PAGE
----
Agoraphobia, meaning "fear of the marketplace" in Greek, is a type of anxiety disorder. It's a condition where a person feels intensely anxious about being trapped in certain situations (i.e., public places or places where crowds gather) from which they can't easily escape or get help if they were to panic.
Movie theatres, long lineups in banks or stores, and buses or subways are examples of problem places for people with agoraphobia. They often end up avoiding these situations or only go with someone they feel "safe" with. In extreme cases, they may end up housebound, terrified to go anywhere in public.
Agoraphobia affects more women than men and is more common in those who are middle aged, widowed or divorced and economically disadvantaged. It affects 7% of women and 4% of men. It disproportionally affects people with panic disorder – half of people with panic disorder also have agoraphobia.
In many cases, agoraphobia develops after a person has experienced a panic attack. Panic attacks involve feelings of intense, overwhelming terror along with physical symptoms such as sweating, dizziness, a pounding heart, and shortness of breath that usually lasts less than 10 minutes
Although panic attacks are unpredictable, the person learns to avoid the situation that seemed to trigger the episode for fear of having another one. Others may just feel uncomfortable in agoraphobic situations without ever having had, or going on to have, panic attacks.
Symptoms and Complications
Agoraphobia can come on suddenly or develop gradually, typically between the ages of 18 and 35. It is rare for it to start after the age of 40. It's an emotional and physical reaction to being put into a specific situation that triggers fear. Symptoms include:
- strong feelings of panic, dread, terror, and horror
- recognizing that the anxiety is overblown, yet not being able to "talk yourself out of it"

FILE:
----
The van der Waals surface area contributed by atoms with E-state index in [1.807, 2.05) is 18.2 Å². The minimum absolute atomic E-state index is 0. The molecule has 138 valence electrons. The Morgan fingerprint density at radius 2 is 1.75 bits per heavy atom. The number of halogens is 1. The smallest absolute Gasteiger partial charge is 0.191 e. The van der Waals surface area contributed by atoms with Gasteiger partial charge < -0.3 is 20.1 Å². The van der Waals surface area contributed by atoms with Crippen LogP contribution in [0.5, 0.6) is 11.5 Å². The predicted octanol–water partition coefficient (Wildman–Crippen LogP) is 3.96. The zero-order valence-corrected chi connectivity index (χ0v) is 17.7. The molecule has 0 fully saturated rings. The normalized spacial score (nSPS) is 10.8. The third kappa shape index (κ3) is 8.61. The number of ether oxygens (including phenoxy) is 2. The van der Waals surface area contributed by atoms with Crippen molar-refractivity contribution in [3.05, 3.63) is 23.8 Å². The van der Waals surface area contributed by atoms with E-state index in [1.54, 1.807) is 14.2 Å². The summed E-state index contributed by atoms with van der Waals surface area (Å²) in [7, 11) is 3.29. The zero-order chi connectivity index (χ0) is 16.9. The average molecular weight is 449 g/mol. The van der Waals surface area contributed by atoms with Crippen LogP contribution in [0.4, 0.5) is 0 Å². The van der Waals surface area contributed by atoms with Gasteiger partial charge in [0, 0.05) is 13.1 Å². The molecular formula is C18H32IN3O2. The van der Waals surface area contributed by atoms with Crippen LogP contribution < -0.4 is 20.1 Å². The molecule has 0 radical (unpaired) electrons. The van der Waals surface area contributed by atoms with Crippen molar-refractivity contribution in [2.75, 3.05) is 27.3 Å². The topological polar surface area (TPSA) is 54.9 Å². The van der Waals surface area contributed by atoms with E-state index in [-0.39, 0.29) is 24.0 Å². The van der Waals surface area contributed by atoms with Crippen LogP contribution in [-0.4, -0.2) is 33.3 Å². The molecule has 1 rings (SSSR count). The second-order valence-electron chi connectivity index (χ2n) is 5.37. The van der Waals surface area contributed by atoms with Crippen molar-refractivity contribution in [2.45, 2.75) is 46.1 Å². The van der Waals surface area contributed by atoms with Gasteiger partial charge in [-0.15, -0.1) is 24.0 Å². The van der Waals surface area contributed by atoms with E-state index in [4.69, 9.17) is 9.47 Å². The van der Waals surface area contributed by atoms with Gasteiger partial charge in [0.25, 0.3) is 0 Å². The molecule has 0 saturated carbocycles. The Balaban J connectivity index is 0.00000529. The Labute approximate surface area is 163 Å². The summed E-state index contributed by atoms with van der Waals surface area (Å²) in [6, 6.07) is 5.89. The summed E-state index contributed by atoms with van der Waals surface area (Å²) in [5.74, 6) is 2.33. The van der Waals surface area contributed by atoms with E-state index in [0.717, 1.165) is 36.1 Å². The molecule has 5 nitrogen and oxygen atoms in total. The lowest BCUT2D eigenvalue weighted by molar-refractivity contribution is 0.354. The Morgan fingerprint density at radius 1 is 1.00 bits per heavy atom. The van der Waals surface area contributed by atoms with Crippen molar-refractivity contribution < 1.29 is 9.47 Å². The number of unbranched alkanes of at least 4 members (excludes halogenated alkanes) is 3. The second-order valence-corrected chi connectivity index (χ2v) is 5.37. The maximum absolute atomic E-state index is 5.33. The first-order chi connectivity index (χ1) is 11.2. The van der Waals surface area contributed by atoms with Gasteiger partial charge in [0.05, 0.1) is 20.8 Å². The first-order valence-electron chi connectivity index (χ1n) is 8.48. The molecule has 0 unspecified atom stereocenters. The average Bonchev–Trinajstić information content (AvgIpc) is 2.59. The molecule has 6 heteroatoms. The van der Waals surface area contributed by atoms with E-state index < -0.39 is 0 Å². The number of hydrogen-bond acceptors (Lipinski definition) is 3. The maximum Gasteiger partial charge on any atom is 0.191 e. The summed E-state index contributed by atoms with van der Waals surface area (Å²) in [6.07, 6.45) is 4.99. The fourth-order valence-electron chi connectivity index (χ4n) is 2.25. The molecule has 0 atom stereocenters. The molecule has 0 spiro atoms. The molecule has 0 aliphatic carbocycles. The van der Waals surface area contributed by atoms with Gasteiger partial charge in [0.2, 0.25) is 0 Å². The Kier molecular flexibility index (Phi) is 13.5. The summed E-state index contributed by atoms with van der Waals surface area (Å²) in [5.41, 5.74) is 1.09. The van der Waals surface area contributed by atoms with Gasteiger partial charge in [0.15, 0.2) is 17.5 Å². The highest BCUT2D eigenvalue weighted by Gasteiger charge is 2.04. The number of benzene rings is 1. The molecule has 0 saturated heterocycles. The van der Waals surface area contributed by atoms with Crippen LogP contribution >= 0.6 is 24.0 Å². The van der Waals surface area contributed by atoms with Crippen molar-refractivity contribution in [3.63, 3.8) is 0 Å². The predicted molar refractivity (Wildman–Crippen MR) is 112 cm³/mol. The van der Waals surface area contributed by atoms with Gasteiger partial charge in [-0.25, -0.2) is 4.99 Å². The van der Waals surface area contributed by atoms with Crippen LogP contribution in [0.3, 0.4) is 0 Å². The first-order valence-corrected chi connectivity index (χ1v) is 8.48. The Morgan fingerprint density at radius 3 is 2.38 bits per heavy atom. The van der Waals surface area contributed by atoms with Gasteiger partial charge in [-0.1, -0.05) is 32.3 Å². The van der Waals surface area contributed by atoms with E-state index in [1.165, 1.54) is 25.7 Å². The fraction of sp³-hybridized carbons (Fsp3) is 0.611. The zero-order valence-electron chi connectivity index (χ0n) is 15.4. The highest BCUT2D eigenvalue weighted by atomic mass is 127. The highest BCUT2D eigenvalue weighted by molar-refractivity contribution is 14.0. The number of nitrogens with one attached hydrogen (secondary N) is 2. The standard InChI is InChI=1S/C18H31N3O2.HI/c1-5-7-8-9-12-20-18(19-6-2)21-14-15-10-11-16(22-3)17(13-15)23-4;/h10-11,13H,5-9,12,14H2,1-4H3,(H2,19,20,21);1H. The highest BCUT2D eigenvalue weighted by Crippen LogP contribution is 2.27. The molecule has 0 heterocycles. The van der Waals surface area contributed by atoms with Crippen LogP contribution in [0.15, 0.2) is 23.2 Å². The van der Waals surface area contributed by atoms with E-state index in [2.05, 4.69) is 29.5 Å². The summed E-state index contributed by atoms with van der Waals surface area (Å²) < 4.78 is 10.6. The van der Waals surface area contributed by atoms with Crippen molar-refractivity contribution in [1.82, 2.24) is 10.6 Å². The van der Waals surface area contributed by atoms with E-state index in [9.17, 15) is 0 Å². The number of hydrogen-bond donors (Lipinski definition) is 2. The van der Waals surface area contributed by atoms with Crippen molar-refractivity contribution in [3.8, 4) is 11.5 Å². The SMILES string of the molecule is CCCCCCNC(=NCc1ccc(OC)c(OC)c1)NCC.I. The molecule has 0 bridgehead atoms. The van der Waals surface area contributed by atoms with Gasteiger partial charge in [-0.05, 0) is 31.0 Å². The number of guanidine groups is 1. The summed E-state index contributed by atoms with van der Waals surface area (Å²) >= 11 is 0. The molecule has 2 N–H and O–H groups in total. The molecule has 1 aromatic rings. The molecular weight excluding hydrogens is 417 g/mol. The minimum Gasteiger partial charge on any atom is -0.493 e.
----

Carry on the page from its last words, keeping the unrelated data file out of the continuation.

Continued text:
- rapid heartbeat, shortness of breath, trembling, and an overwhelming urge to flee the situation – all physical reactions associated with extreme fear
- going to great lengths to avoid the situation that causes fear
Left untreated, agoraphobia tends to fluctuate in severity and can even disappear on its own. However, if the condition prevents you from working, socializing, or otherwise living a normal life, you should talk to a doctor to get the help you need.
Making the Diagnosis
As with most mental disorders, there are no blood tests or other "hard and fast" ways to diagnose agoraphobia. A doctor will ask many questions to find out whether you have the symptoms and signs of agoraphobia and to make sure that it isn't another mental health condition.
In order to be diagnosed with agoraphobia, a person must have fear or anxiety of at least 2 of the following situations:
- being in a crowd or standing in line
- using public transportation
- being in open spaces (e.g. marketplaces, parking lots, etc.)
- being in enclosed spaces such as a theatre
- being outside of the home alone
In particular, agoraphobia should be distinguished from social phobia (social anxiety disorder), where avoidance is limited to social situations due to fear of embarrassment – treatment interventions for social phobia are different from treatments for agoraphobia.
In addition, it's important to be sure that the anxiety isn't being caused by a medication, drug abuse or addiction, or a medical condition. A doctor may refer someone to a psychiatrist or another therapist who specializes in recognizing and treating anxiety disorders, including agoraphobia.
Treatment and Prevention
Treatment of agoraphobia may include both psychotherapy and medication. Cognitive behavioural therapy (CBT), a type of psychotherapy, is an effective method to treat agoraphobia. CBT works to teach specific skills to help change your thoughts that are causing your condition. CBT may be delivered by a therapist individually or in a group setting, via self-help books or through the internet.
CBT may also involve exposure therapy. Exposure therapy works by encouraging patients to confront the situation they fear rather than avoid it. By deliberately staying in or imagining being in the circumstance that triggers a negative reaction, they gradually become used to it – this is called habituation – and their anxiety fades away as they realize nothing bad will happen to them.
Medicine, including antidepressants and anti-anxiety drugs, can be used to help manage the fear and anxiety from agoraphobia. They can be used alone or in combination with psychotherapy.